The European Commission has published the final version of its cloud computing strategy, designed to drive European business and government productivity as part of its Digital Agenda. Guy Daniels reports.
If all 27 Member States successful adopt the European Commission's new cloud computing strategy, then we can expect to see a net gain of 2.5 million new European jobs, and an annual boost of €160 billion (around one per cent) to the region’s GDP by 2020. Without EU intervention, the GDP effect of cloud would account for an additional €88bn – with intervention it is expected to amount to €250b.
The strategy document, “Unleashing the potential of cloud computing in Europe” is designed to speed up and increase the use of cloud computing across the economy. There should also be extra cumulative impacts from 2015 to 2020 of €600bn by adopting the strategy.
Key actions outlined in the document include simplifying the amount of technical standards, and if necessary identifying replacement standards by 2013; support for EU-wide certification schemes for trustworthy cloud providers; the development of “safe and fair” contract terms for cloud computing contracts including SLAs; and the creation of a European Cloud Partnership with Member States and industry.
The latter initiative is designed to harness the public sector's buying power (claimed to be 20 per cent of all IT spending) to shape the European cloud market, boost the chances for European cloud providers to grow to achieve a competitive scale, and deliver cheaper and better eGovernment. According to European Commission Vice-President Neelie Kroes:
“Cloud computing is a game-changer for our economy. Without EU action, we will stay stuck in national fortresses and miss out on billions in economic gains. We must achieve critical mass and a single set of rules across Europe.
We must tackle the perceived risks of cloud computing head-on.”
The announcement follows the EC’s 2012 proposal to update the Data Protection rules and comes ahead of a European Strategy for Cyber Security to be proposed in the coming months. The eventual goal is to create a “Digital Single Market”. In an IDC survey commissioned by the EC, it was found that 80 per cent of organisations adopting cloud computing achieve cost savings of at least 10 to 20 per cent. Other benefits include enhanced mobile working (46 per cent), productivity gains (41 per cent), and new business opportunities (33 per cent). However, the absence of common standards and clear contracts is deterring potential users from adopting cloud solutions. EC Vice-President Viviane Reding added:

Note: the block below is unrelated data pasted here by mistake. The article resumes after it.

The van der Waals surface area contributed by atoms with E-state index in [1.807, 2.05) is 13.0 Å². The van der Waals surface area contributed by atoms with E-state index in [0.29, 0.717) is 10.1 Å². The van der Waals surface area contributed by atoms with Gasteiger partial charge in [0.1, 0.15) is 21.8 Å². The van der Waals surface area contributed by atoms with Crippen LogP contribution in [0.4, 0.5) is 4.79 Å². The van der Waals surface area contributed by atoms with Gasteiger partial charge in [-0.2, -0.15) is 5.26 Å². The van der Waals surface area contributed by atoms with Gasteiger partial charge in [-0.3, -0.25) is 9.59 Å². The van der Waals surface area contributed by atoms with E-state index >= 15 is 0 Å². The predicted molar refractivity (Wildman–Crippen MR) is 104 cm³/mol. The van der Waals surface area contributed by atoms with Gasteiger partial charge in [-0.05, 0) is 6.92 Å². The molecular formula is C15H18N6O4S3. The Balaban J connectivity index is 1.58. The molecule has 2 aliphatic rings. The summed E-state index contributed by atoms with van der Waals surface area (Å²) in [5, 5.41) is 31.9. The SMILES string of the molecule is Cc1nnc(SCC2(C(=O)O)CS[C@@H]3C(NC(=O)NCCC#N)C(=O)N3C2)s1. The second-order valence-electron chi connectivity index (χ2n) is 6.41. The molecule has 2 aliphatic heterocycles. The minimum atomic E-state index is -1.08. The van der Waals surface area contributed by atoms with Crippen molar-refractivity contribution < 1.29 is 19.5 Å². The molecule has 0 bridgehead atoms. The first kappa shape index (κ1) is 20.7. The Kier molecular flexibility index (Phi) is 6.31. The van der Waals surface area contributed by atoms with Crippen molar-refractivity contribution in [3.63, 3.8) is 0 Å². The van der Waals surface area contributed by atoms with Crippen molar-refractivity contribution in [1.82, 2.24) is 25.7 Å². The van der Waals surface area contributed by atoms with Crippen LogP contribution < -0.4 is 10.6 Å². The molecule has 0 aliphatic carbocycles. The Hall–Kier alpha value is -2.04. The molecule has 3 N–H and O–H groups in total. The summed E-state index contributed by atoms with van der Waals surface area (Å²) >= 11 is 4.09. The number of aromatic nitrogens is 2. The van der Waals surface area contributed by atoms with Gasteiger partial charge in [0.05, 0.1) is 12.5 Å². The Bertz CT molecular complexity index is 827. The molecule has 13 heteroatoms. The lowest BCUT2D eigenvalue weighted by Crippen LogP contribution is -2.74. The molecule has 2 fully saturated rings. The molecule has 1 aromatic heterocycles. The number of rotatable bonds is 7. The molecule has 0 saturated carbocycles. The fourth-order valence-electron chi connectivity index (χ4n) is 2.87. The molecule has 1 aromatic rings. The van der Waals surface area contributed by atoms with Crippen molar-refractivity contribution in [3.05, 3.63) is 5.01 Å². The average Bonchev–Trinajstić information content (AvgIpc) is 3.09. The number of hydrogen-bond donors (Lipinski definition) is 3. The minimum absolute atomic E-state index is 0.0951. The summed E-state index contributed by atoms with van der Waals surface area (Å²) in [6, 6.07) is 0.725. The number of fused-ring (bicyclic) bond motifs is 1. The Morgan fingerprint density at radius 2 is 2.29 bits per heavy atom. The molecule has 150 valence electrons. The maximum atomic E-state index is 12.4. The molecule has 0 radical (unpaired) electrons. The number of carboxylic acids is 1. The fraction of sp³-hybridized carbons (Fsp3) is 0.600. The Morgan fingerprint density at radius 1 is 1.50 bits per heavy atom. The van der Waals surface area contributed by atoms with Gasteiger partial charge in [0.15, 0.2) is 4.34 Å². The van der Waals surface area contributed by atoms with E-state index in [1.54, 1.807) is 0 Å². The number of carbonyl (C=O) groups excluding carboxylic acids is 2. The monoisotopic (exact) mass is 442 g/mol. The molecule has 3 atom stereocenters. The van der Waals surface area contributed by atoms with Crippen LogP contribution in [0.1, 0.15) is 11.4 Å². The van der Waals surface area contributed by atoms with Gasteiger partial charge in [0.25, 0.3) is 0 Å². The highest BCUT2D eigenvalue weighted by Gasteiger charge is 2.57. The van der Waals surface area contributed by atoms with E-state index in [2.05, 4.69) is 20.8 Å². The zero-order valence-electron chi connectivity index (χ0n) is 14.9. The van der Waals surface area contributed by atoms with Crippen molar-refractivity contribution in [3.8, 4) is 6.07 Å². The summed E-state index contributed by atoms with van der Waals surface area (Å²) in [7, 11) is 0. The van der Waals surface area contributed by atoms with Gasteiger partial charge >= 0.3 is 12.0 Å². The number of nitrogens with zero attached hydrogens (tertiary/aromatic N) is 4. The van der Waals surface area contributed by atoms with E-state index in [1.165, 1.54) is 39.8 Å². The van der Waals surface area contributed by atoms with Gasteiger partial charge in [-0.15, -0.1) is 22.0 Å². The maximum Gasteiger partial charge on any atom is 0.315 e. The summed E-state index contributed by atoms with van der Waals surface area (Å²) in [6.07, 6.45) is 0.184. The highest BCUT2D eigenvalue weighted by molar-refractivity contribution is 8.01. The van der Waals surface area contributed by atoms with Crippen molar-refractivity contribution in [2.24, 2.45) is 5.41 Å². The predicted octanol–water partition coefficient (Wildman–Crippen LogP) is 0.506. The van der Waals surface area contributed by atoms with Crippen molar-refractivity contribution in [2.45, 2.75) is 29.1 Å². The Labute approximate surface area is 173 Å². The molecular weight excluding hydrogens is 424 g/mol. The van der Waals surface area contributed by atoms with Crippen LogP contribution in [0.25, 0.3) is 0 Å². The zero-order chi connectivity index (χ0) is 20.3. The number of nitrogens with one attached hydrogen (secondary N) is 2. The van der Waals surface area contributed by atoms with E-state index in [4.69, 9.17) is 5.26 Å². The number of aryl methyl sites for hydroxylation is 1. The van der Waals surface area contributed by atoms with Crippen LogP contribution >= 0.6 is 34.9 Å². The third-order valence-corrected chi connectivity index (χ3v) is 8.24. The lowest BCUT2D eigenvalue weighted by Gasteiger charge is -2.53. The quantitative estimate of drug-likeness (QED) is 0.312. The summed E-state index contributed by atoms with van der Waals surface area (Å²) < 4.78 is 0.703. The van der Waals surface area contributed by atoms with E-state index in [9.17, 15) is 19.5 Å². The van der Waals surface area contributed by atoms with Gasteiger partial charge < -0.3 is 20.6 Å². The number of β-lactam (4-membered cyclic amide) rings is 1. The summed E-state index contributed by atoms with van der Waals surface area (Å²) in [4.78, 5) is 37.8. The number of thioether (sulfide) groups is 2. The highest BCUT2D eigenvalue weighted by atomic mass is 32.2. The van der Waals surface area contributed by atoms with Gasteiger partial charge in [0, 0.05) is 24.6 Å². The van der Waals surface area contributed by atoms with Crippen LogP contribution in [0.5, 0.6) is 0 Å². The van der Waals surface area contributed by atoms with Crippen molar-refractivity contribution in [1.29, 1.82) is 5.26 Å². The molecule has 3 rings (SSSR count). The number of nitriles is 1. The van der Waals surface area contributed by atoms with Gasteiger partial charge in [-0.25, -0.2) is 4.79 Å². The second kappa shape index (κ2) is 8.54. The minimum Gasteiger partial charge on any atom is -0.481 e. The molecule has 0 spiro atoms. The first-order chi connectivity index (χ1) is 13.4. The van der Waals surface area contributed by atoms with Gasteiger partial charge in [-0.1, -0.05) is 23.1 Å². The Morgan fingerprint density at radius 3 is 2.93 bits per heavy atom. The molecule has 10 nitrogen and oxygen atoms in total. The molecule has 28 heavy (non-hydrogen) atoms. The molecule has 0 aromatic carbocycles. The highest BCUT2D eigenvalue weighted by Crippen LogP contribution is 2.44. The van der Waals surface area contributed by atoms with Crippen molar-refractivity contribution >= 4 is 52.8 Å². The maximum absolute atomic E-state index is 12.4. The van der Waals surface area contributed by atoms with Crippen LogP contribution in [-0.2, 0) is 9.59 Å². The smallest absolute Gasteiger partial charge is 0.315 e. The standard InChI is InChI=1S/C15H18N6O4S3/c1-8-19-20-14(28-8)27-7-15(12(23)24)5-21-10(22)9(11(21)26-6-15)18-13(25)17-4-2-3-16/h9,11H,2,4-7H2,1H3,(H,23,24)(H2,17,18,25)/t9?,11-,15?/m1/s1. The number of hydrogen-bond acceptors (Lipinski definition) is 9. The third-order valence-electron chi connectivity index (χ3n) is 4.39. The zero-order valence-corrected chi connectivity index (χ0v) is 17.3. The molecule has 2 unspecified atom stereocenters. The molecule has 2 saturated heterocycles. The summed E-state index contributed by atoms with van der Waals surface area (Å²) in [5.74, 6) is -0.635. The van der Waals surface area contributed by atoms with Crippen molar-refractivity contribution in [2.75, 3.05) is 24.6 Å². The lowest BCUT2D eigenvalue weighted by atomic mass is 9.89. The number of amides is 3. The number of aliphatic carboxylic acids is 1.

“Europe needs to think big. The cloud strategy will enhance trust in innovative computing solutions and boost a competitive digital single market where Europeans feel safe. That means a swift adoption of the new data protection framework which the Commission proposed earlier this year and the development of safe and fair contract terms and conditions.”
The Commission documents points out that this strategy does not foresee the building of a ‘European Super-Cloud’, i.e. a dedicated hardware infrastructure to provide generic cloud computing services to public sector users across Europe. It adds that many of the necessary steps to make Europe more cloud-friendly were already identified as actions in Europe’s Single Market Act, and that a quick move to adopt and implement these proposals will make a major contribution towards realising the economic gains of cloud computing.
The EC will also implement a series of additional actions (aggressively called “flanking actions” in the strategy document, so telcos be warned…) to support the three key actions. It says that other initiatives, such as on broadband access, roaming or open data also contribute to an environment conducive to faster cloud adoption, particularly for consumers and SMEs.
At the end of 2013, the Commission will report on the progress on the actions set out in its strategy document and present further policy and legislative proposals initiatives as needed:
“The Commission calls upon Member States to embrace the potential of cloud computing. Member States should develop public sector cloud use based on common approaches that raise performance and trust, while driving down costs. Active participation in the European Cloud Partnership and deployment of its results will be crucial.”
The Commission also calls upon industry to cooperate closely on the development and adoption of common standards and interoperability measures.
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